The fact that the SMEs had minimum labor costs due to their size advantage meant that they could source cheap labor from the rural areas. This was unlike the large enterprises where laborers demanded higher pay and to be part of unions. However, even with these advantages, that is important to note that in as much as the subcontracting system was effectively put in place, there were major hurdles in the system. One of these involved the reality that it was becoming increasingly difficult to depend solely on a supplier if the supplier had several buyers (Mazumdar& Sarkar, 2013, p. 42).
These prompted the companies to develop strategies that would invoke some level of commitment and loyalty from the supplier. This involved the larger companies obtaining larger shareholding in the supplier's businesses. In this way, the companies were able to enhance technological cooperation as well as the quality of the products supplied. This effective and prudent division of labor between the small and medium enterprises and the large enterprises has proved over the years to be a great contributor towards the competitive advantage that Japan’ s economy has gained especially in the automobile industry market (Haak & Hilpert, 2008, p. 34).
Cole, R. E. (2010). Japanese blue collar: the changing tradition.
Haak, R., & Hilpert, H. G. (2008). Focus China: the new challenge for Japanese Management. München, Iudicium.
Hatch, W., & Yamamura, K. (2006). Asia in Japan's embrace: building a regional production alliance. Cambridge [u.a.], Cambridge Univ. Press.
Hwang, G.-J. (2011). New Welfare States in East Asia Global Challenges and Restructuring. Cheltenham, Edward Elgar Pub.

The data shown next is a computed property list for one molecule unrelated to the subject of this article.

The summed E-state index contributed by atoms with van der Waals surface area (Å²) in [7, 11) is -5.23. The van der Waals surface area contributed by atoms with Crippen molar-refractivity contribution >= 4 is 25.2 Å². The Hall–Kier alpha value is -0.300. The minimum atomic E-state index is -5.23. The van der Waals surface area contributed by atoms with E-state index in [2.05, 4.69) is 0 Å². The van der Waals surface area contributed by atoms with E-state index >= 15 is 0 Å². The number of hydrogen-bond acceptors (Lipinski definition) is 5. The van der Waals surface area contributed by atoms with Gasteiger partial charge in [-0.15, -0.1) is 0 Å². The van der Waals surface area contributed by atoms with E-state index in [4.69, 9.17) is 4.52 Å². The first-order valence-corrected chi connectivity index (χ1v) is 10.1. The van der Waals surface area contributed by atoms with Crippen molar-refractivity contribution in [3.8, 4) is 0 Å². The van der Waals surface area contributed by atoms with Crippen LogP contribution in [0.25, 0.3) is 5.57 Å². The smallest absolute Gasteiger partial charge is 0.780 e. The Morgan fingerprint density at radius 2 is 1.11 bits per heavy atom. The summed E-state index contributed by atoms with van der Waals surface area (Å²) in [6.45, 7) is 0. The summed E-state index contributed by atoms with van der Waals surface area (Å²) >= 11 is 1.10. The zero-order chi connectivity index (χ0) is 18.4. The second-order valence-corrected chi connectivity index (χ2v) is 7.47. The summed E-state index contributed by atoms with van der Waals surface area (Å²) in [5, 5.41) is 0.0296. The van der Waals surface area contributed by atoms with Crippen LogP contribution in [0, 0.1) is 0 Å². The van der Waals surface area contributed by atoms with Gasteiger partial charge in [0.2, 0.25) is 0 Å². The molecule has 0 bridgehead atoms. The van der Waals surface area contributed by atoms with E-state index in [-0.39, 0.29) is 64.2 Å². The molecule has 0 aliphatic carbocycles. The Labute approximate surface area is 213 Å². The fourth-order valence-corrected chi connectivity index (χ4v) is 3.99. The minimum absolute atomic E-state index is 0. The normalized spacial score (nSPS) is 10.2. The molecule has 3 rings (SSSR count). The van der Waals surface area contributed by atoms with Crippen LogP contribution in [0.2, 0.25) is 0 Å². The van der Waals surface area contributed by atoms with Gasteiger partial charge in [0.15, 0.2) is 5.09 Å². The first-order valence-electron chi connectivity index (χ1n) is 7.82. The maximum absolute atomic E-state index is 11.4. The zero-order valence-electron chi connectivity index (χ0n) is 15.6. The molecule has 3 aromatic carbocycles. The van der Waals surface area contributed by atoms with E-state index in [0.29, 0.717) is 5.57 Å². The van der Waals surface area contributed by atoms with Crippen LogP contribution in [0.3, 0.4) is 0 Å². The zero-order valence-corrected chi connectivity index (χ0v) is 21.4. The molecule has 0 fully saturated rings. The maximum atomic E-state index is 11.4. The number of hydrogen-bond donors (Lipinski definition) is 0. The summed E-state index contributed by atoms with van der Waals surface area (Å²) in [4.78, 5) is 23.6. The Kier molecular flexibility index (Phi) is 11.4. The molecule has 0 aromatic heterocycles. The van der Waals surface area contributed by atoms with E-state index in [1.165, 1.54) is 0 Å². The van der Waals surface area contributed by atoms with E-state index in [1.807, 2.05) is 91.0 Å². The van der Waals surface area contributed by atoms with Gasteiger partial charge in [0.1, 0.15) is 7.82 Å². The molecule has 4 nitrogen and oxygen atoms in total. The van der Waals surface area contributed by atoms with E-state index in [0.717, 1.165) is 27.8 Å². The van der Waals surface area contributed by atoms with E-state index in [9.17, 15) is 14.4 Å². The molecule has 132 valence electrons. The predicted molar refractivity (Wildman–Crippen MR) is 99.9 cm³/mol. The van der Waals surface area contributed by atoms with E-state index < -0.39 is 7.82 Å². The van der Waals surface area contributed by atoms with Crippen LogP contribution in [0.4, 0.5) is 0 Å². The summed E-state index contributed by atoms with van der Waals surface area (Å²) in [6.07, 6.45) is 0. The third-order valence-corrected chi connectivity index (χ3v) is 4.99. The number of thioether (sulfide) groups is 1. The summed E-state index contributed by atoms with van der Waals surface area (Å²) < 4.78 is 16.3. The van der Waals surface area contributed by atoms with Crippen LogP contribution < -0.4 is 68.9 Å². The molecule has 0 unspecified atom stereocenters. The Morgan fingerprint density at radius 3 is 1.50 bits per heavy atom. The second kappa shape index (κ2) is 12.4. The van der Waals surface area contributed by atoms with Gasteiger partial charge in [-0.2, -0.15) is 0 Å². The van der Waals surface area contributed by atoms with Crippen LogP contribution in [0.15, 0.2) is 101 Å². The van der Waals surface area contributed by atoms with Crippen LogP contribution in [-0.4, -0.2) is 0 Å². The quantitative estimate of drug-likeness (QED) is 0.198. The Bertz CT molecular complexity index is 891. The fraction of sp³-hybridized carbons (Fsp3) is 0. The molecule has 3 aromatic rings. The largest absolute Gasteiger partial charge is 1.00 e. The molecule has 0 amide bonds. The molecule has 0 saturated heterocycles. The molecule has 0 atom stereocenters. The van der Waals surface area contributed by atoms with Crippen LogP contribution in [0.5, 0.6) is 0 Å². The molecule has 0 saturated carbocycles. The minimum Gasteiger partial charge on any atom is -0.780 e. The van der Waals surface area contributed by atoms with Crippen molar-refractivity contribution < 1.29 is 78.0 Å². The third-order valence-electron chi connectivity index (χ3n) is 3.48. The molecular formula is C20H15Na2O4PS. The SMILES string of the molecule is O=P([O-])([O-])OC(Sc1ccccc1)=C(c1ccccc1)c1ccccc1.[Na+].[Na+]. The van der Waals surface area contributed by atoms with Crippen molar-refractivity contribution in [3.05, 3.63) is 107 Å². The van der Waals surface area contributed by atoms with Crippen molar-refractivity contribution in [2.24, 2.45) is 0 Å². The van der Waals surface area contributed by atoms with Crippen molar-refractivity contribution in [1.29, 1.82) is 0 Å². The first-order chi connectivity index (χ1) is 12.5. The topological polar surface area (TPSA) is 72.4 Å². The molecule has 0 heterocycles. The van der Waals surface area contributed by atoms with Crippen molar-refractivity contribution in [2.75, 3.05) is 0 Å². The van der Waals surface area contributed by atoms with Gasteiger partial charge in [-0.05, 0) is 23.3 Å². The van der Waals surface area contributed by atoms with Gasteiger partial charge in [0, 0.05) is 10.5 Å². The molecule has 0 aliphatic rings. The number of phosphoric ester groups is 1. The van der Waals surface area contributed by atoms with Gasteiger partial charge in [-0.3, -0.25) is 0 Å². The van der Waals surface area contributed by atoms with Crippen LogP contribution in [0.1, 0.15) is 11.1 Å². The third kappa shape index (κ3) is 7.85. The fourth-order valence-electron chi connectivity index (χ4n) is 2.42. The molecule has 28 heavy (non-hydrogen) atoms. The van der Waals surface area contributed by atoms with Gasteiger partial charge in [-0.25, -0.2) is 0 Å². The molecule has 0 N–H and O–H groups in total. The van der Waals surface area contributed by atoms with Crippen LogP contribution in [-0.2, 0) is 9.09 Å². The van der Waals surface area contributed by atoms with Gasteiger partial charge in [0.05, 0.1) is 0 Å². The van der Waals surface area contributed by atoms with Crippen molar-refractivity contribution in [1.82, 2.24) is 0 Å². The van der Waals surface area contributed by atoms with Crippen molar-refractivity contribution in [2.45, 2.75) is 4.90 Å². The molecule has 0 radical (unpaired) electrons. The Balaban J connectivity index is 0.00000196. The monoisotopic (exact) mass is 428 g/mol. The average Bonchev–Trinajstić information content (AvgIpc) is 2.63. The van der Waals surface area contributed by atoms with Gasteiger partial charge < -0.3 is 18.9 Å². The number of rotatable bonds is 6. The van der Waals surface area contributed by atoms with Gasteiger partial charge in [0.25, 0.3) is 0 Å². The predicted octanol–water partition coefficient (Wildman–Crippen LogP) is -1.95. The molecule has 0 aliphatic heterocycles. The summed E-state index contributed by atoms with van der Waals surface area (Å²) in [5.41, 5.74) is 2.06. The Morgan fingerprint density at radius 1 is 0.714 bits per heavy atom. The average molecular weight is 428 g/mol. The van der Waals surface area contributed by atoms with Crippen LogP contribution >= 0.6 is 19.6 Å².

Katzenstein, P. J., & Shiraishi, T. (2006). Beyond Japan: the dynamics of East Asian regionalism. Ithaca, Cornell University.
Kuwayama, M. (2009). E-commerce and export promotion policies for small- and medium-sized enterprises: East Asian and Latin American experiences. Santiago de Chile, Naciones Unidas, CEPAL, Internat. Trade and Integration Div.
Macintyre, J. R. (2011). Japan's technical standards: implications for global trade and competitiveness. Westport, Conn. [u.a.], Quorum Books.
Manifold, D. L. (2007). Japanese corporate activities in Asia: implications for U.S.-Japan relations. Washington, D.C., U.S. International Trade Commission, Office of Economics.
Mazumdar, D., & Sarkar, S. (2013). Manufacturing enterprise in Asia: size structure and economic growth. New York, NY, Routledge.
Nato Advanced Research Workshop On Innovative Superhard Materials And Sustainable Coatings, Lee, J., & Novikov, N. V. (2005).Innovative superhard materials and sustainable coatings for advanced manufacturing. Dordrecht, Springer
Organisation For Economic Co-Operation And Development. (2005).OECD territorial reviews. Paris, Organisation for Economic Co-operation and Development.
Schaede, U. 2008. Subcontracting: Globalization and supplier relations, in Choose and Focus: Japanese Business Strategies for the 21st Century. (Ithaca: Cornell UP) 134-152
Schaede, U., & Grimes, W. (2003). Japan's managed globalization: adapting to the twenty-first century. Armonk, NY [u.a.], East Gate Books.
United Nations. (2005). Implications of globalization on industrial diversification proccess and improved competitiveness of manufacturing in ESCAP countries. New York, United Nations.
Watanabe, S. 1999, A changing image of Japanese small entrepreneurs, in D. Dirks et al. (eds.) Japanese Management in the Low Growth Era: Between External Shocks and Internal Evolution. Berlin: Springer pp. 207-227.